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Kinds of Rain Forests

[Introduction | Kinds | Climate | Geography | Plant Life | Animal Life | Human Life]

In general, tropical evergreen rain forests can be classified into three main types: lowland, montane, and cloud.

Lowland rain forest

Lowland rain forests cover more territory than the other types and include such trees as mahogany. They grow in warm, wet lowland regions, such as the Amazon River basin in Brazil. Because little sunlight can penetrate the thick cover of trees, little vegetation grows on the forest floor. However, undergrowth may be thick near the forest edges, such as where a river cuts through because more sunlight is available. Where the rain forest meets a coastline and produces a swampy area, mangrove forests may form. Mangroves can survive in salty coastal conditions. (For more information about mangroves, see the chapter titled "Wetland.")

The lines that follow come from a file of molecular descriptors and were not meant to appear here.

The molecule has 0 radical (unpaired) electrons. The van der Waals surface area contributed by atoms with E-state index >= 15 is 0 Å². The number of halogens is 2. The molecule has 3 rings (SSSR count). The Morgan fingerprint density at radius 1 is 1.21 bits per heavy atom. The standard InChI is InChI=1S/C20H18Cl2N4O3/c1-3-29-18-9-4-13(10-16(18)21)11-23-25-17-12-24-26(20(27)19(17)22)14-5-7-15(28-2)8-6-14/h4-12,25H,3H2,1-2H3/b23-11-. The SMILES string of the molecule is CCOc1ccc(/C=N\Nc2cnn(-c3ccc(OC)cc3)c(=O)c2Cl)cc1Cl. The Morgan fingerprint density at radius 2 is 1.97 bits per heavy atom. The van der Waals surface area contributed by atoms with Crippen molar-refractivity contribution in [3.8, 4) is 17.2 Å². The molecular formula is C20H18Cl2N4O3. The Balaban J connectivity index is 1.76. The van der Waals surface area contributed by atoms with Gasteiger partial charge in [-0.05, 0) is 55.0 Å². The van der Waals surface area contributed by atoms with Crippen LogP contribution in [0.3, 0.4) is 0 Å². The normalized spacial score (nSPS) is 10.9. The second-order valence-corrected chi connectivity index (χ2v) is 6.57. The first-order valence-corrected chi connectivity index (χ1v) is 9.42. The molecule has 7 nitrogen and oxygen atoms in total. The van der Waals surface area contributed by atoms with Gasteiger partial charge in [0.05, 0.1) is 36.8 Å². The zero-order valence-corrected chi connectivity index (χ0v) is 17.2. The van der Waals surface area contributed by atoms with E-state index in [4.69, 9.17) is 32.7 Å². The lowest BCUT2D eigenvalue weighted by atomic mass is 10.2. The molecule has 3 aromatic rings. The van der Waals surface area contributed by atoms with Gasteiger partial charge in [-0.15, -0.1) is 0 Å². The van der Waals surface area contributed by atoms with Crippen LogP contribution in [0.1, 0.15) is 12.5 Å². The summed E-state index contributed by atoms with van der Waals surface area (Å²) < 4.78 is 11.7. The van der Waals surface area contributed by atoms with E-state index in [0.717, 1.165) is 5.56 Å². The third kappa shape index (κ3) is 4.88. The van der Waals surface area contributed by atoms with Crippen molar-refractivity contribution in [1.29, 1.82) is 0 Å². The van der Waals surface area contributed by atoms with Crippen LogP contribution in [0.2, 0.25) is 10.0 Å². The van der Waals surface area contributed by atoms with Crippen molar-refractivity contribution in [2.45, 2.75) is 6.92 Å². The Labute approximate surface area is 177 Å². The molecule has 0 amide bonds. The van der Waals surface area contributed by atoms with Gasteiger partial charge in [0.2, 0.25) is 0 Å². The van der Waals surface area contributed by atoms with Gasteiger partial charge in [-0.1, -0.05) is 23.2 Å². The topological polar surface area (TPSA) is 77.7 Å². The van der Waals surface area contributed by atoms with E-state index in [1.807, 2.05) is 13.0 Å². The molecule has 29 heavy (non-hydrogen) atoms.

Montane rain forest

Montane, or mountain, rain forests, such as those found in Malaysia, usually grow on mountainsides at altitudes higher than 3,000 feet (914 meters), although this height may vary depending on location. Here the trees are dense, but they have smaller leaves and are generally shorter, and there is little undergrowth. Montane forests may be subdivided into lower montane and upper montane. At higher altitudes (upper montane), the cooler weather is favored by different species of trees, such as pines, myrtles, laurels, and rhododendrons.

Cloud forest

Cloud forests, such as those found in Ecuador, also grow on mountains but usually at altitudes higher than 10,500 feet (3,200 meters). Their name comes from the fact that low-lying clouds form around them, shrouding them in mist. The trees, including some species of pines, tend to be stunted and more twisted than those at lower elevations. However, enough light penetrates to encourage extensive growth of creepers and mosses, which cover the ground and the trunks of trees.

[Introduction | Kinds | Climate | Geography | Plant Life | Animal Life | Human Life]

Source: "Rain Forest." U·X·L Encyclopedia of Biomes, Vol. 2. U·X·L, Detroit: 2000.

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